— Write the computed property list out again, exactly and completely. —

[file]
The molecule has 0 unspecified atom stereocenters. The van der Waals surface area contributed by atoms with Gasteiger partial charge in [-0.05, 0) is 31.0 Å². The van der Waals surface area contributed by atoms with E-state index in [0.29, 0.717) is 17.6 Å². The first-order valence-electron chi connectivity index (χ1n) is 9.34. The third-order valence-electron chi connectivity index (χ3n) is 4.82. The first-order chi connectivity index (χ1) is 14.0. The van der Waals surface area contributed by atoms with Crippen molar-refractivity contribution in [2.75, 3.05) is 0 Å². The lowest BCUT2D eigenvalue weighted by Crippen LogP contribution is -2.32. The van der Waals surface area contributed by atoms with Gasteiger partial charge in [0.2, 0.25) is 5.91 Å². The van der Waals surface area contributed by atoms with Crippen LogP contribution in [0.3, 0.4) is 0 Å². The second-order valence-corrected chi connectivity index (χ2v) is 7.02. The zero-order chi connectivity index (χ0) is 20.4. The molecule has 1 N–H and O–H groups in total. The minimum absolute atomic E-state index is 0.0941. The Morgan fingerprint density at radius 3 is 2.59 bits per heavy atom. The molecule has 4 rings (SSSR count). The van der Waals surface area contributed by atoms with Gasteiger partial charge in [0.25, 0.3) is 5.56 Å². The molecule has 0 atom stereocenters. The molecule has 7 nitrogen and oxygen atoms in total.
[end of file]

The molecule has 0 unspecified atom stereocenters. The van der Waals surface area contributed by atoms with Gasteiger partial charge in [-0.05, 0) is 31.0 Å². The van der Waals surface area contributed by atoms with E-state index in [0.29, 0.717) is 17.6 Å². The first-order valence-electron chi connectivity index (χ1n) is 9.34. The third-order valence-electron chi connectivity index (χ3n) is 4.82. The first-order chi connectivity index (χ1) is 14.0. The van der Waals surface area contributed by atoms with Crippen molar-refractivity contribution in [2.75, 3.05) is 0 Å². The lowest BCUT2D eigenvalue weighted by Crippen LogP contribution is -2.32. The van der Waals surface area contributed by atoms with Gasteiger partial charge in [0.2, 0.25) is 5.91 Å². The van der Waals surface area contributed by atoms with Crippen LogP contribution in [0.3, 0.4) is 0 Å². The second-order valence-corrected chi connectivity index (χ2v) is 7.02. The zero-order chi connectivity index (χ0) is 20.4. The molecule has 1 N–H and O–H groups in total. The minimum absolute atomic E-state index is 0.0941. The Morgan fingerprint density at radius 3 is 2.59 bits per heavy atom. The molecule has 4 rings (SSSR count). The van der Waals surface area contributed by atoms with Gasteiger partial charge in [0.25, 0.3) is 5.56 Å². The molecule has 0 atom stereocenters. The molecule has 7 nitrogen and oxygen atoms in total.